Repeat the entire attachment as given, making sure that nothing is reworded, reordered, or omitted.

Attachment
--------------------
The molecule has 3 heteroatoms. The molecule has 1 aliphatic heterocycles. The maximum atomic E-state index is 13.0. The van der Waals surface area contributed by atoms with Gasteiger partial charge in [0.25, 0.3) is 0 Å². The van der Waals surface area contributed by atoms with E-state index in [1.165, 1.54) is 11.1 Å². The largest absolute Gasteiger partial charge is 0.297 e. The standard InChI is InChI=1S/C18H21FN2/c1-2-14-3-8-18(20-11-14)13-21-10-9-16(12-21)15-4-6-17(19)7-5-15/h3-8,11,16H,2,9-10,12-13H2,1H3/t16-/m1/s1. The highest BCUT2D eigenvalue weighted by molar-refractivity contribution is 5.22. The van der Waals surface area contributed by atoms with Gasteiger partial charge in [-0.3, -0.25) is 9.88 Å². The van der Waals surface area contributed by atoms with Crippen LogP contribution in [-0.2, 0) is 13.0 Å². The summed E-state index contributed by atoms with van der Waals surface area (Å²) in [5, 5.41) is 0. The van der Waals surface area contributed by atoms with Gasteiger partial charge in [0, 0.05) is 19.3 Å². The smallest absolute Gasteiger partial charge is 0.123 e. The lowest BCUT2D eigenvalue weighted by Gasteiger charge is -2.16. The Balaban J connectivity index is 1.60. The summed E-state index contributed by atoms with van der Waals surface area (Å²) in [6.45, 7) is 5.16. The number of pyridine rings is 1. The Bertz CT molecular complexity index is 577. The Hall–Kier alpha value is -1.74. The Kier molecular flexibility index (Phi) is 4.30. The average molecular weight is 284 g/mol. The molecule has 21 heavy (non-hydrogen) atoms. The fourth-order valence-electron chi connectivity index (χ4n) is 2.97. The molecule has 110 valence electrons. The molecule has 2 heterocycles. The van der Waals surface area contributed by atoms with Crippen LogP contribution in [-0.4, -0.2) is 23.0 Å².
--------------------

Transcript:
The molecule has 3 heteroatoms. The molecule has 1 aliphatic heterocycles. The maximum atomic E-state index is 13.0. The van der Waals surface area contributed by atoms with Gasteiger partial charge in [0.25, 0.3) is 0 Å². The van der Waals surface area contributed by atoms with E-state index in [1.165, 1.54) is 11.1 Å². The largest absolute Gasteiger partial charge is 0.297 e. The standard InChI is InChI=1S/C18H21FN2/c1-2-14-3-8-18(20-11-14)13-21-10-9-16(12-21)15-4-6-17(19)7-5-15/h3-8,11,16H,2,9-10,12-13H2,1H3/t16-/m1/s1. The highest BCUT2D eigenvalue weighted by molar-refractivity contribution is 5.22. The van der Waals surface area contributed by atoms with Gasteiger partial charge in [-0.3, -0.25) is 9.88 Å². The van der Waals surface area contributed by atoms with Crippen LogP contribution in [-0.2, 0) is 13.0 Å². The summed E-state index contributed by atoms with van der Waals surface area (Å²) in [5, 5.41) is 0. The van der Waals surface area contributed by atoms with Gasteiger partial charge in [0, 0.05) is 19.3 Å². The smallest absolute Gasteiger partial charge is 0.123 e. The lowest BCUT2D eigenvalue weighted by Gasteiger charge is -2.16. The Balaban J connectivity index is 1.60. The summed E-state index contributed by atoms with van der Waals surface area (Å²) in [6.45, 7) is 5.16. The number of pyridine rings is 1. The Bertz CT molecular complexity index is 577. The Hall–Kier alpha value is -1.74. The Kier molecular flexibility index (Phi) is 4.30. The average molecular weight is 284 g/mol. The molecule has 21 heavy (non-hydrogen) atoms. The fourth-order valence-electron chi connectivity index (χ4n) is 2.97. The molecule has 110 valence electrons. The molecule has 2 heterocycles. The van der Waals surface area contributed by atoms with Crippen LogP contribution in [-0.4, -0.2) is 23.0 Å².